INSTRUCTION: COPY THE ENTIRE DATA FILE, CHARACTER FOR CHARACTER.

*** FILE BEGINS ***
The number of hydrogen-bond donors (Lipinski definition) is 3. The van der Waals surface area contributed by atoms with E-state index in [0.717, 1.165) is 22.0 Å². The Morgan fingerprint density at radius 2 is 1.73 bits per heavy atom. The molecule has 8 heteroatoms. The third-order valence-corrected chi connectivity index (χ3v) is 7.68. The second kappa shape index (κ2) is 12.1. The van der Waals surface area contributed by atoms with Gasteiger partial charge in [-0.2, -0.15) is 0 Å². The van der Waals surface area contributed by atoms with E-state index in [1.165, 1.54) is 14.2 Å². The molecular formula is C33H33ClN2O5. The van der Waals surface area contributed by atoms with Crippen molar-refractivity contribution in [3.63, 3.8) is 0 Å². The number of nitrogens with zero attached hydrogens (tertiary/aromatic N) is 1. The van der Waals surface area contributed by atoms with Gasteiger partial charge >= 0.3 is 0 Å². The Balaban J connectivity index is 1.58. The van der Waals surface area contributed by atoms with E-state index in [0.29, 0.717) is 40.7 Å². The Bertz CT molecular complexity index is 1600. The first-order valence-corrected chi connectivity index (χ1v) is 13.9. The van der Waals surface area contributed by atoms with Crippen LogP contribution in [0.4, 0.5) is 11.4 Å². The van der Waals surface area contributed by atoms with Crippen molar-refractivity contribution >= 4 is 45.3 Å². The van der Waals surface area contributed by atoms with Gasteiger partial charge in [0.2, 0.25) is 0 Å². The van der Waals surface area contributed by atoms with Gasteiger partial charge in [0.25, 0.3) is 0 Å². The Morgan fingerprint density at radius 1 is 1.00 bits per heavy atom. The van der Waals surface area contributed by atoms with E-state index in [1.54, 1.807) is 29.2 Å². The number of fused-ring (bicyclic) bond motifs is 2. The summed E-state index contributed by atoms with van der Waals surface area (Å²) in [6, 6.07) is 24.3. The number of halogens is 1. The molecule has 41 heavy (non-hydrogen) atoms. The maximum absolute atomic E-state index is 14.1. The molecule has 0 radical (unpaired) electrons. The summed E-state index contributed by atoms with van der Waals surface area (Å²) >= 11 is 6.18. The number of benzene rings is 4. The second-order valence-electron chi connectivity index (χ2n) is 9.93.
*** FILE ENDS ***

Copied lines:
The number of hydrogen-bond donors (Lipinski definition) is 3. The van der Waals surface area contributed by atoms with E-state index in [0.717, 1.165) is 22.0 Å². The Morgan fingerprint density at radius 2 is 1.73 bits per heavy atom. The molecule has 8 heteroatoms. The third-order valence-corrected chi connectivity index (χ3v) is 7.68. The second kappa shape index (κ2) is 12.1. The van der Waals surface area contributed by atoms with Gasteiger partial charge in [-0.2, -0.15) is 0 Å². The van der Waals surface area contributed by atoms with E-state index in [1.165, 1.54) is 14.2 Å². The molecular formula is C33H33ClN2O5. The van der Waals surface area contributed by atoms with Crippen molar-refractivity contribution in [3.63, 3.8) is 0 Å². The number of nitrogens with zero attached hydrogens (tertiary/aromatic N) is 1. The van der Waals surface area contributed by atoms with Gasteiger partial charge >= 0.3 is 0 Å². The Balaban J connectivity index is 1.58. The van der Waals surface area contributed by atoms with E-state index in [0.29, 0.717) is 40.7 Å². The Bertz CT molecular complexity index is 1600. The first-order valence-corrected chi connectivity index (χ1v) is 13.9. The van der Waals surface area contributed by atoms with Crippen LogP contribution in [0.4, 0.5) is 11.4 Å². The van der Waals surface area contributed by atoms with Crippen molar-refractivity contribution >= 4 is 45.3 Å². The van der Waals surface area contributed by atoms with Gasteiger partial charge in [0.2, 0.25) is 0 Å². The van der Waals surface area contributed by atoms with Gasteiger partial charge in [0.25, 0.3) is 0 Å². The Morgan fingerprint density at radius 1 is 1.00 bits per heavy atom. The van der Waals surface area contributed by atoms with E-state index in [1.54, 1.807) is 29.2 Å². The number of fused-ring (bicyclic) bond motifs is 2. The summed E-state index contributed by atoms with van der Waals surface area (Å²) in [6, 6.07) is 24.3. The number of halogens is 1. The molecule has 41 heavy (non-hydrogen) atoms. The maximum absolute atomic E-state index is 14.1. The molecule has 0 radical (unpaired) electrons. The summed E-state index contributed by atoms with van der Waals surface area (Å²) >= 11 is 6.18. The number of benzene rings is 4. The second-order valence-electron chi connectivity index (χ2n) is 9.93.